Erosion issues also to be tackled at Huckleberry Park's leaking pond

The pond in Hannibal’s Huckleberry Park has a major problem – it leaks a lot. After years of intent, that shortcoming is about to be addressed.

“It’s a project we have been talking about for quite some time,” said Andy Dorian, director of the Parks Department, during a meeting of the Park Board this spring. “It’s been a part of our capital five-year plan. It’s to the point now where we can’t wait any longer.”

The pond’s condition isn’t just something that’s caught the attention of Parks Department personnel.

“It’s something we hear about (from the public) quite often just because it’s so visible,” said Dorian.

It doesn’t take an expert to see the pond has serious issues, according to Dorian.

“Anybody who has been by it lately, or throughout the year, has seen how bad it is,” he said. “It’s just not holding water. It hasn’t been holding water forever and it needs to be renovated. I just think it’s time to tackle it and get it over with.”

The pond’s constant loss of water will not be the only thing addressed when the work begins.

“It was never properly done in the fact that there’s no rock on the shoreline so it’s eroding pretty terribly,” said Dorian.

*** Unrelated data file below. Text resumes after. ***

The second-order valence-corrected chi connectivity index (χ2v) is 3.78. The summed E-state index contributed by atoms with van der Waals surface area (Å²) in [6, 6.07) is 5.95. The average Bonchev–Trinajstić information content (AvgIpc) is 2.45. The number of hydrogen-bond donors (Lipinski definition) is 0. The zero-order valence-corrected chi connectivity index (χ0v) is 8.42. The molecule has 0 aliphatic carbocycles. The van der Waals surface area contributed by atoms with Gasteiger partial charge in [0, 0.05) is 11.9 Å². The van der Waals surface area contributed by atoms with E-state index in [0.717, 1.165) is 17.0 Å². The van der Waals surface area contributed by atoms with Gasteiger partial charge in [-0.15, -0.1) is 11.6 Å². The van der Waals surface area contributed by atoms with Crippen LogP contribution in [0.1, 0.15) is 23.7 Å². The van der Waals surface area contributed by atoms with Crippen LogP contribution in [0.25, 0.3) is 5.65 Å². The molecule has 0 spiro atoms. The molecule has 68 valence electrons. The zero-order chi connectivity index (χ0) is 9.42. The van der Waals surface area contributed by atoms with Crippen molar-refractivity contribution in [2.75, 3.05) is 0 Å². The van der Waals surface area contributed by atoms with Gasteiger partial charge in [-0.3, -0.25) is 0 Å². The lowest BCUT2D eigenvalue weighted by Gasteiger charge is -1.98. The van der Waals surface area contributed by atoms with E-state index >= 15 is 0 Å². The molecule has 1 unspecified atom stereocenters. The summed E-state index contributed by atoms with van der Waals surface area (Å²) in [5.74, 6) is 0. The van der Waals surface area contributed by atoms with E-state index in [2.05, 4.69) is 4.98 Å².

Dorian has a vision for what he would like to see take place when work at the pond commences.

“I would like to have it drained, dug back out and whatever needs done to make sure it doesn’t leak any more,” he said. “I’d like to maybe have it widened a little bit in the back.

“I also want to look at a handicapped-accessible dock because if you have mobility issues you really have no access to the lake at all, which is not good,” Dorian added. “I want to look at that and properly rocking the shore line, adding some more benches, things like that.”

With all the amenities the 63-acre park has to offer, Dorian says it is time to address Huckleberry’s biggest shortcoming.

“With all the work we’ve done in Huckleberry with the shelter, playground, tennis courts, new ball field, that (pond) is kind of the one visible black eye in the park,” he said. “The skate park is still doing good and disc golf is popular. But right now we’ve got this one thing that looks bad and is not holding water.”

After the pond, whose level is supported by stormwater runoff, is repaired it will be more than just something tranquil for park visitors to look at.

“Once we are able to get it fixed and it’s able to hold water, then we can stock it (with fish) and keep it stocked,” said Dorian. “Then it will be a great place for fishing clinics, (fishing) rodeos and some place where your average family can go fishing again.”

The pond project, for which $150,000 has been budgeted, is tentatively scheduled to occur this fall.

“We want to get it out of the way before the riverfront (project) starts,” said Dorian.

Reach reporter Danny Henley at